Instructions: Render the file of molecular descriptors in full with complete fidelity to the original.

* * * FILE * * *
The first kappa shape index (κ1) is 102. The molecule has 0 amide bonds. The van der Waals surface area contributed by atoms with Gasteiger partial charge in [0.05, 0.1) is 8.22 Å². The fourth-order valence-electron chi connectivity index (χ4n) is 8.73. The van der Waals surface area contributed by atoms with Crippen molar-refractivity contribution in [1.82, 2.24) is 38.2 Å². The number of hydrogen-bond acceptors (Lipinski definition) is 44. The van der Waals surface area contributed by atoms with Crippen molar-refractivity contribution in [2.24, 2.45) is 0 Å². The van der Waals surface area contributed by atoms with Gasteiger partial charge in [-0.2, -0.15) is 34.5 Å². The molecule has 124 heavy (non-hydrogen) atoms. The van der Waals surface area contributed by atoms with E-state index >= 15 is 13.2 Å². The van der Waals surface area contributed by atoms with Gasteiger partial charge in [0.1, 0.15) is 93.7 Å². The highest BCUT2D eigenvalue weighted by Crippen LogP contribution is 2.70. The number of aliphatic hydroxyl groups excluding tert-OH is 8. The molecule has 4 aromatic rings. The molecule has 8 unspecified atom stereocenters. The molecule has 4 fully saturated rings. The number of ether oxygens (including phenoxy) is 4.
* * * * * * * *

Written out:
The first kappa shape index (κ1) is 102. The molecule has 0 amide bonds. The van der Waals surface area contributed by atoms with Gasteiger partial charge in [0.05, 0.1) is 8.22 Å². The fourth-order valence-electron chi connectivity index (χ4n) is 8.73. The van der Waals surface area contributed by atoms with Crippen molar-refractivity contribution in [1.82, 2.24) is 38.2 Å². The number of hydrogen-bond acceptors (Lipinski definition) is 44. The van der Waals surface area contributed by atoms with Crippen molar-refractivity contribution in [2.24, 2.45) is 0 Å². The van der Waals surface area contributed by atoms with Gasteiger partial charge in [-0.2, -0.15) is 34.5 Å². The molecule has 124 heavy (non-hydrogen) atoms. The van der Waals surface area contributed by atoms with E-state index >= 15 is 13.2 Å². The van der Waals surface area contributed by atoms with Gasteiger partial charge in [0.1, 0.15) is 93.7 Å². The highest BCUT2D eigenvalue weighted by Crippen LogP contribution is 2.70. The number of aliphatic hydroxyl groups excluding tert-OH is 8. The molecule has 4 aromatic rings. The molecule has 8 unspecified atom stereocenters. The molecule has 4 fully saturated rings. The number of ether oxygens (including phenoxy) is 4.